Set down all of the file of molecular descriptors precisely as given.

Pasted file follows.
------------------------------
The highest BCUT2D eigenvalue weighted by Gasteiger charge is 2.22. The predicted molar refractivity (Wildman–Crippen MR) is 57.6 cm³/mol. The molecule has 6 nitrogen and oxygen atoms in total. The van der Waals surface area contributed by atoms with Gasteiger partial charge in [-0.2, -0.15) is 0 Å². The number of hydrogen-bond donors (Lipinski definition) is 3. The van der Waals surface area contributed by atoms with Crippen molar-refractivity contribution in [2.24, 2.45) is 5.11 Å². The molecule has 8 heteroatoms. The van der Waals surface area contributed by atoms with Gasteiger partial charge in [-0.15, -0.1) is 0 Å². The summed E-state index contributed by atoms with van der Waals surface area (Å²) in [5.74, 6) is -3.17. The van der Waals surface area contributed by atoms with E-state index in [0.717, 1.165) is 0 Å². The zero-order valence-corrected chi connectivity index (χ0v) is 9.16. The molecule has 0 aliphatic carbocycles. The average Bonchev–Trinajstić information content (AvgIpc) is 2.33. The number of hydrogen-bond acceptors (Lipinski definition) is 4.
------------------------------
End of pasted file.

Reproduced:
The highest BCUT2D eigenvalue weighted by Gasteiger charge is 2.22. The predicted molar refractivity (Wildman–Crippen MR) is 57.6 cm³/mol. The molecule has 6 nitrogen and oxygen atoms in total. The van der Waals surface area contributed by atoms with Gasteiger partial charge in [-0.2, -0.15) is 0 Å². The number of hydrogen-bond donors (Lipinski definition) is 3. The van der Waals surface area contributed by atoms with Crippen molar-refractivity contribution in [2.24, 2.45) is 5.11 Å². The molecule has 8 heteroatoms. The van der Waals surface area contributed by atoms with Gasteiger partial charge in [-0.15, -0.1) is 0 Å². The summed E-state index contributed by atoms with van der Waals surface area (Å²) in [5.74, 6) is -3.17. The van der Waals surface area contributed by atoms with E-state index in [0.717, 1.165) is 0 Å². The zero-order valence-corrected chi connectivity index (χ0v) is 9.16. The molecule has 0 aliphatic carbocycles. The average Bonchev–Trinajstić information content (AvgIpc) is 2.33. The number of hydrogen-bond acceptors (Lipinski definition) is 4.